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A PÁGINA PRINCIPAL
A VIDEOCUENTO XVII
DON QUIXOTE OF LA MANCHA
"Don Quixote Returns to His Village"
In keeping with Don Quixote's wishes, they put him back in the cage,
on top of the ox-cart. They are all happy over the apparent recuperation of don Alonso. They then continue on towards the hermitage.
The day is hot and the oxen are slow. Sancho perspires, and drinks wine from his leather wine-bag in order to refresh himself.
Meanwhile, back in Don Quixote's village, things continue along the same. The mother stork cares lovingly for her babies, in the nest On top of the church.
The field-hand is plowing the ground in one of the plots of land on the nobleman's
property. Suddenly, from afar, he espies his master returning in a cage mounted
on top of an ox-cart. He can hardly give credence to what he sees, but finally
realizes that as strange as it may seem, it is
true. He unhitches the mule from the plow, mounts it bareback, kicks it in the shanks and takes the short-cut to the village to inform the niece and housekeeper of Don Quixote's return.
The ox-cart advances very slowly and with difficulty through the dust of the road. The curate, the barber and Sancho are happy to be back home, but are all worn out and speak very little. Don Quixote dreams of Dulcinea and he imagines that the stakes that serves a bars for his cage are the golden bars to the windows of some enchanted palace where his lady awaits him.
The stable boy runs through the streets, of the village shouting that
his master has returned, and in the nobleman's house, his niece and the
housekeeper hug each. other in delight at hearing the news.
Don Quixote, the curate, the barber and Sancho arrive at the village
with the ox-cart driven by the ox-herd. The people shove to get a look at don Alonso and all are surprised to see him mounted on the ox-cart and inside a cage. The curate pays the ox-herd while Sancho and the barber help the worn-out gentleman to get down from the cart.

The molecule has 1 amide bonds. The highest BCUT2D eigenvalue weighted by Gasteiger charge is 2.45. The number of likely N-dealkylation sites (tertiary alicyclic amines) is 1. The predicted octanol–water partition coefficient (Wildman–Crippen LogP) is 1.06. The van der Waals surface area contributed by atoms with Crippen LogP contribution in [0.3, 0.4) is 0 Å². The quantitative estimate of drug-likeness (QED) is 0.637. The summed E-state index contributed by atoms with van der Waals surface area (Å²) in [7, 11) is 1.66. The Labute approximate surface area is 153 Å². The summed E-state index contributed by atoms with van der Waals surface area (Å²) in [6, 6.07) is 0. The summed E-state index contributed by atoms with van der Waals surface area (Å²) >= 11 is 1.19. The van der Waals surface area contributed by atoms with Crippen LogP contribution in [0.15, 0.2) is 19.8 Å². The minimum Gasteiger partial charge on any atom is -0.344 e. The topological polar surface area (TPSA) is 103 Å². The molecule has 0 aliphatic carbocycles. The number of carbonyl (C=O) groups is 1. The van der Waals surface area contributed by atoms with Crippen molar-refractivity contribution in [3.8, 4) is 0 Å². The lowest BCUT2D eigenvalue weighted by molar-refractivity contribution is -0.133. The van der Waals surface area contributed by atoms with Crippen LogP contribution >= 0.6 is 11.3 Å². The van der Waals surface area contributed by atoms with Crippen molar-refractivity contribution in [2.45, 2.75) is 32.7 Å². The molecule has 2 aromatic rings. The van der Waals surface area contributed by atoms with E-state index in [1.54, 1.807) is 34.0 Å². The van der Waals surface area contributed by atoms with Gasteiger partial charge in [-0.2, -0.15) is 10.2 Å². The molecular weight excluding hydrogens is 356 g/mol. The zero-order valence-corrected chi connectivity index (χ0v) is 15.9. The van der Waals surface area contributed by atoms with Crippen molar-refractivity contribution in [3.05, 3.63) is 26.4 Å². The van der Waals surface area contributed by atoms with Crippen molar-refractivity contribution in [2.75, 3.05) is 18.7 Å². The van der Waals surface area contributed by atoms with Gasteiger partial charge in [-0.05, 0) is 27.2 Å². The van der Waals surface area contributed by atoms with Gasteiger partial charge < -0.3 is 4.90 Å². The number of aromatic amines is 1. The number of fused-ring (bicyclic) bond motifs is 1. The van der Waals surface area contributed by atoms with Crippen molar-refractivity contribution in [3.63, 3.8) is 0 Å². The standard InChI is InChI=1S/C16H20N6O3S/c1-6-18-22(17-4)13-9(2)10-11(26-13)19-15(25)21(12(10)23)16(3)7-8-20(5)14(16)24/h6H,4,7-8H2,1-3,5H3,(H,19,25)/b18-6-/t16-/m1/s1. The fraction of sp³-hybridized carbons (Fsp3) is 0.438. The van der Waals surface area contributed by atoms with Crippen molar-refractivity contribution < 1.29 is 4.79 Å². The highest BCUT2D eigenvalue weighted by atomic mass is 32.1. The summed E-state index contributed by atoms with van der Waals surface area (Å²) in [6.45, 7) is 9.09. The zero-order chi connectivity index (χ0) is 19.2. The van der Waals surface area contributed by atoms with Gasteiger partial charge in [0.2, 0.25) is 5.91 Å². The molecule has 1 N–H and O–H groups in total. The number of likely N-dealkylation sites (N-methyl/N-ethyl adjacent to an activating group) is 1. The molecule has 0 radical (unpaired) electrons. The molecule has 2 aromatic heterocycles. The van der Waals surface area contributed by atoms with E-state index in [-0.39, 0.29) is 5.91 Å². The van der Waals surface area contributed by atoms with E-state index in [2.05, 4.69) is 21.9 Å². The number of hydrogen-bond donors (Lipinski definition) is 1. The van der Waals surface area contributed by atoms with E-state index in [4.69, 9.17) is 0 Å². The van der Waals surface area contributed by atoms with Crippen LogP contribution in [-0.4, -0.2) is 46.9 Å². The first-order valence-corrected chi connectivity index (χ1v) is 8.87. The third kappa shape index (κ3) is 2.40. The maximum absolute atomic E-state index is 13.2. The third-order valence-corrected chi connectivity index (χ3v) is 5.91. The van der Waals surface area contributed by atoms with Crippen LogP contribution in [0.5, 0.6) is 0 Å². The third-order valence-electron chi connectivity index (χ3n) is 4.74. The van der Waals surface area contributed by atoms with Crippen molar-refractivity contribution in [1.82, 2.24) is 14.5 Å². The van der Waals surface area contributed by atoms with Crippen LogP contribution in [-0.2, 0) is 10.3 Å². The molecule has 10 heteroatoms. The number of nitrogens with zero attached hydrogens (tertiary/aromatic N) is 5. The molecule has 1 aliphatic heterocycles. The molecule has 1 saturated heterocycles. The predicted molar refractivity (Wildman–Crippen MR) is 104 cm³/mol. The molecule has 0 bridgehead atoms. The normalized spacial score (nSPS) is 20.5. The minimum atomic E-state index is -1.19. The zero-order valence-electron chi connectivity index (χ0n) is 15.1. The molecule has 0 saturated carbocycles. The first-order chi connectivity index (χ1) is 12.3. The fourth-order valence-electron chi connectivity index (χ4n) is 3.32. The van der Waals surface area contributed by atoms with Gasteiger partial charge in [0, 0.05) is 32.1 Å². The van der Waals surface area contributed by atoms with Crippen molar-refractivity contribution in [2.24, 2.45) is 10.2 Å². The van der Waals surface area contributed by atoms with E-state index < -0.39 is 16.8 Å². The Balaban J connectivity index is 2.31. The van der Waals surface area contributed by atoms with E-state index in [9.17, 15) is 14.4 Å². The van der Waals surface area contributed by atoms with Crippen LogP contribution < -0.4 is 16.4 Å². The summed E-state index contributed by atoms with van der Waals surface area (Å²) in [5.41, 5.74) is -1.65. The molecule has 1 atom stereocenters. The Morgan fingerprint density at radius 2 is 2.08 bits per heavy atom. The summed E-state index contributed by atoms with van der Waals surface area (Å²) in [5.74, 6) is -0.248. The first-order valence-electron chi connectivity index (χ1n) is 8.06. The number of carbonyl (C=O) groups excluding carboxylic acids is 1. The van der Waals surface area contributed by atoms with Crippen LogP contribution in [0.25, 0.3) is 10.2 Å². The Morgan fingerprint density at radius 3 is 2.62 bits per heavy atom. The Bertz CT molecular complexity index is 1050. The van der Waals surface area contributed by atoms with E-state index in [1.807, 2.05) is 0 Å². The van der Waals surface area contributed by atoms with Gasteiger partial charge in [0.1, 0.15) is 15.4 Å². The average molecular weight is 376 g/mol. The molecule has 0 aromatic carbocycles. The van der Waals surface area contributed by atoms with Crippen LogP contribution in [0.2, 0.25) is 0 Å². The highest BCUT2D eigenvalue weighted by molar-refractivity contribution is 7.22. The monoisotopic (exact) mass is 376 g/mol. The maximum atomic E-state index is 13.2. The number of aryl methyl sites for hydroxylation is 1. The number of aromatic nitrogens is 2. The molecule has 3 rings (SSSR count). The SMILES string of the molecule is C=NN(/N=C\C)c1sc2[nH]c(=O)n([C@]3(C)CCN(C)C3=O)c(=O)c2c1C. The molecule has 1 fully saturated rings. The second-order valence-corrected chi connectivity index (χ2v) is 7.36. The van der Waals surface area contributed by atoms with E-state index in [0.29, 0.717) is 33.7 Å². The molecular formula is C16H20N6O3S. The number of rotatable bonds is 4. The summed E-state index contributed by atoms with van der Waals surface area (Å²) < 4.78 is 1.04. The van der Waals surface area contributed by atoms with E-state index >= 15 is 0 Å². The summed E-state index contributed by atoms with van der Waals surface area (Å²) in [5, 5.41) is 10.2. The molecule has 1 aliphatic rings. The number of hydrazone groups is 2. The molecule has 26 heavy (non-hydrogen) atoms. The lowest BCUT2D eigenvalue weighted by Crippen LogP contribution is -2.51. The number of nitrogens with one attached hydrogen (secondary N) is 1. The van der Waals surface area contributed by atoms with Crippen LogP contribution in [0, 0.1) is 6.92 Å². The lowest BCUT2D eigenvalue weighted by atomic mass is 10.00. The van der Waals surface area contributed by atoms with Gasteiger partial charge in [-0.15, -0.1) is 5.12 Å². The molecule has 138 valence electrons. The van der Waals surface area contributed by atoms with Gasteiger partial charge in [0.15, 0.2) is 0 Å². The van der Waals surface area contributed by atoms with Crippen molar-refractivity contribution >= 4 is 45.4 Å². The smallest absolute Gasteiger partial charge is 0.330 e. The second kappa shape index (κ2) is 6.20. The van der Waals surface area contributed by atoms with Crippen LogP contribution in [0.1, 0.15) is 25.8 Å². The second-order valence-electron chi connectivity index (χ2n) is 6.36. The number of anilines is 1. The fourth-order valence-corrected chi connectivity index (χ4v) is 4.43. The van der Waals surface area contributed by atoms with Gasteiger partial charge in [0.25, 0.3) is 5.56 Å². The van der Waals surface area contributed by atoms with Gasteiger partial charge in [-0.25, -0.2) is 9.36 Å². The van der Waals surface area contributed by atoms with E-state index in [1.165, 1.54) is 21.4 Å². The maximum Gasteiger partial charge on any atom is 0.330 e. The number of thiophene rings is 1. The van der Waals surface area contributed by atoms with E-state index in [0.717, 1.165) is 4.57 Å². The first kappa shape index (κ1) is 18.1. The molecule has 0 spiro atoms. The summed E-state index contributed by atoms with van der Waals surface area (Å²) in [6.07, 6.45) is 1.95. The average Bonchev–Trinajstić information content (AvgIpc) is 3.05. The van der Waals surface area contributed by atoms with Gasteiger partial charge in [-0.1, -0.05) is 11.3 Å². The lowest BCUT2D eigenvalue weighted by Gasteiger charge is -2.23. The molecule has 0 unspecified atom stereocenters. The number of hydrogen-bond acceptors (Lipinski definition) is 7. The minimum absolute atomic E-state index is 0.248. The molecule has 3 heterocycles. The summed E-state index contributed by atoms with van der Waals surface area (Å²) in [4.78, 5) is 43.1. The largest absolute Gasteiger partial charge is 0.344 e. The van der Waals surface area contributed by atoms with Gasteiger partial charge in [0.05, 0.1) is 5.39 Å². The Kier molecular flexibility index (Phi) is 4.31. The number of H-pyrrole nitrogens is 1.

The niece and housekeeper make ready to go out and meet Don Quixote, as their impatience is overwhelming. The housekeeper almost faints from the emotion, and has to be sat down in an armchair inside the house. Both decide to wait in the house.
On reaching the village, the hound dog falls down, completely. exhausted and with its tongue hanging out. The crow tries to pep him up and fans him with his wings. Thanks to this, the exhausted dog recovers enough to continue the last few steps of his journey.
Finally, Don Quixote is home, in his house, assisted by the curate, the barber and Sancho. They all enter and are emotionally received by the niece and housekeeper who, lovingly, scolds her master, saying: "Accursed books on chivalry! Because of them, you have returned home skinny and yellow".
The stable-boy takes care of Rocinante, brushing him down to clean off the dust and sweat, and gives him hay and water so that he, too, may recuperate from so much weariness.
Meantime, the hound dog arrives home (while the crow waits outside on the eave
of the house, as he is also worn out), enters through the door and slips up
to his master's bedroom. He is very happy to see his master and jumps up into
bed with him. Don Quixote greets him, saying, "my good and faithful companion
of so many hunts", and pats him fondly.